Published: October 26, 2020
Multimedia
    LISTEN NOW   Season 2 Episode 1: The New Normal: Ethnic Sensitivities and SUDs   This podcast episode is sponsored by the Southeast ATTC Regional Center and will feature, Joy Ssebikindu, LPC graduate from Vanderbilt University (BA, Sociology and Child Development) and MEd in Clinical Mental Health counseling. We focus on health disparities in the southeast, the African American substance use disorder (SUD) treatment and recovery experience. As well as, the role of faith-based communities in recovery, and levels of care in Alabama, Georgia, Florida, Kentucky, Mississippi, Tennessee, North Carolina, South Carolina.     Joy comes with over a decade of professional experience in working with children, adolescents, adults, and their families at all levels of care (ranging from inpatient to outpatient clinical care).  As a Licensed Professional Counselor, she specializes in working with individuals, couples, and families who have issues with communication, family transitions including divorce, trauma, depression, anxiety, substance use, and disordered eating/eating disorders.  Currently, as a Treatment Placement Specialist with Acadia Healthcare, she walks every day in her passion. "I'm not here to keep you from freaking out. I'm here to be with you while you freak out, or grieve or laugh or suffer or sing. It is a ministry of presence. It is showing up with a loving heart."  This mantra sits at the core of all that Joy Ssebikindu does, both personally and professionally.
Published: October 2, 2020
Multimedia
DESCRIPTION: This conference will focus on the integration efforts that support a collaborative healthcare approach.  Current medical updates in services for STIs, HIV, TB, hepatitis, family planning and addictions will be discussed.   After completing this conference, the learner should be able to: State current practice in the care and treatment of STIs, HIV, TB, and hepatitis Explain how to screen clients for substance abuse issues Identify Population at risk for HIV/STIs/Mental Health and Substance Abuse Demonstrate effective team skills by sharing information effectively, listening and responding to feedback from others, and using simple communication   SESSIONS: Providing Culturally Competent Care | Speaker: Deborah Dunn Addictions, Treatment, Recovery in Pregnancy and Postpartum | Speaker: Mishka Terplan Day 1 (9/11) recording This virtual conference is provided in collaboration by: The STD/HIV Prevention Training Center, Mid-Atlantic AETC, Central East ATTC, National Family Planning and Reproductive Health Association, Rutgers Global Tuberculosis Institute, and DC Area Health and Education Centers-Georgetown University.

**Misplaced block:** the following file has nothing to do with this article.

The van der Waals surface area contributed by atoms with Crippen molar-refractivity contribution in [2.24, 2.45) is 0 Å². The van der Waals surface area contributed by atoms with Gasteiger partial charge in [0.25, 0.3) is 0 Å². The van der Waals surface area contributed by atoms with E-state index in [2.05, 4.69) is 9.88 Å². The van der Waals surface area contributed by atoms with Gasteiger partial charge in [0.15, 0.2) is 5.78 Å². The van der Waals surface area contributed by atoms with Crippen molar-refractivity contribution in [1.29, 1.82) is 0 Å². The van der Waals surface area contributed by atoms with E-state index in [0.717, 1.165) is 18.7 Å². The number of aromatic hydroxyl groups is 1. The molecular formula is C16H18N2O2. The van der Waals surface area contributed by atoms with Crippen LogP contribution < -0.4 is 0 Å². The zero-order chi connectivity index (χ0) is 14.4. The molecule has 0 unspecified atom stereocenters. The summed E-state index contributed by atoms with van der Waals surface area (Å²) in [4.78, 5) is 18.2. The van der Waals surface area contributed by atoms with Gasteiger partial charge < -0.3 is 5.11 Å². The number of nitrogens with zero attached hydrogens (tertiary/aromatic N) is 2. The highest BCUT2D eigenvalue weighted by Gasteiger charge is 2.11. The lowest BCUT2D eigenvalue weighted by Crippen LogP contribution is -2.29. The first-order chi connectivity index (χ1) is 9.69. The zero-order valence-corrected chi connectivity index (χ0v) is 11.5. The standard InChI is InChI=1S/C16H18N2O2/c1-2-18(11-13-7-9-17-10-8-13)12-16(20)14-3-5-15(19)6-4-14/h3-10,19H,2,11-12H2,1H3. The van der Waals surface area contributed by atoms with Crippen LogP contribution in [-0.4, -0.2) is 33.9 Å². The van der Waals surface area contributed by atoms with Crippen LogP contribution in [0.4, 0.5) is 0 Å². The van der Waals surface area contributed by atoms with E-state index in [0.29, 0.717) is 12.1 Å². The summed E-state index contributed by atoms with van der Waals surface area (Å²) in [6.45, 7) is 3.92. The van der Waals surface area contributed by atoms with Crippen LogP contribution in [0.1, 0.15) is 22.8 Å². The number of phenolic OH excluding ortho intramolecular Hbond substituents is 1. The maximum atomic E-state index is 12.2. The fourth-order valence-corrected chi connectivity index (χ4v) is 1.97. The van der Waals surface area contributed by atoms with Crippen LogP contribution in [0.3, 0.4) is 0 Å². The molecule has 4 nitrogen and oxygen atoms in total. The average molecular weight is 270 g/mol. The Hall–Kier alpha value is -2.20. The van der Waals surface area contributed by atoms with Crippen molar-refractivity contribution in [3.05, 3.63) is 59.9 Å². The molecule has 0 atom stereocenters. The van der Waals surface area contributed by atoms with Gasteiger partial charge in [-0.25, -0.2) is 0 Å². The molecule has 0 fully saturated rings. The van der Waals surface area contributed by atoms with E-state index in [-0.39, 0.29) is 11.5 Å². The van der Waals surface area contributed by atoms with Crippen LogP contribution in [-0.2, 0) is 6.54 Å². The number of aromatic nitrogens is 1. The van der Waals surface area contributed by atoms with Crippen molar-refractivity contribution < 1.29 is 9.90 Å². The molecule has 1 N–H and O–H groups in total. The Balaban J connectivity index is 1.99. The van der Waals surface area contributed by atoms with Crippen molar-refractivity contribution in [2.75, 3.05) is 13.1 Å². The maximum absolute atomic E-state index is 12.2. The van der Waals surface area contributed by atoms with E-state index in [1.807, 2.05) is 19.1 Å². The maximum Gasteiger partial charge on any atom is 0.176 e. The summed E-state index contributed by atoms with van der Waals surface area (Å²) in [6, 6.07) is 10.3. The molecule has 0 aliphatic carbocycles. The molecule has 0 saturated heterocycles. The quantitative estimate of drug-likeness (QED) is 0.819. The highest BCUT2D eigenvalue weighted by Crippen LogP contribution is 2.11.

Published: September 25, 2020
Multimedia
An Ecological Snapshot of Racial Inequity: How We Got Here and Where We Need to Go Together   "An Ecological Snapshot of Racial Inequity: How We Got Here and Where We Need to Go Together" was a webinar presented on September 22, 2020 with guest speaker, Mr. Albert Thompson from Howard University. This webinar was part of the ATTC and PTTC Networks’ listening session and strategic discussion series on emerging issues around COVID-19 and social determinants of health for the substance use prevention, treatment, and recovery workforces.   Download Presentation Slides          
Published: September 24, 2020
Multimedia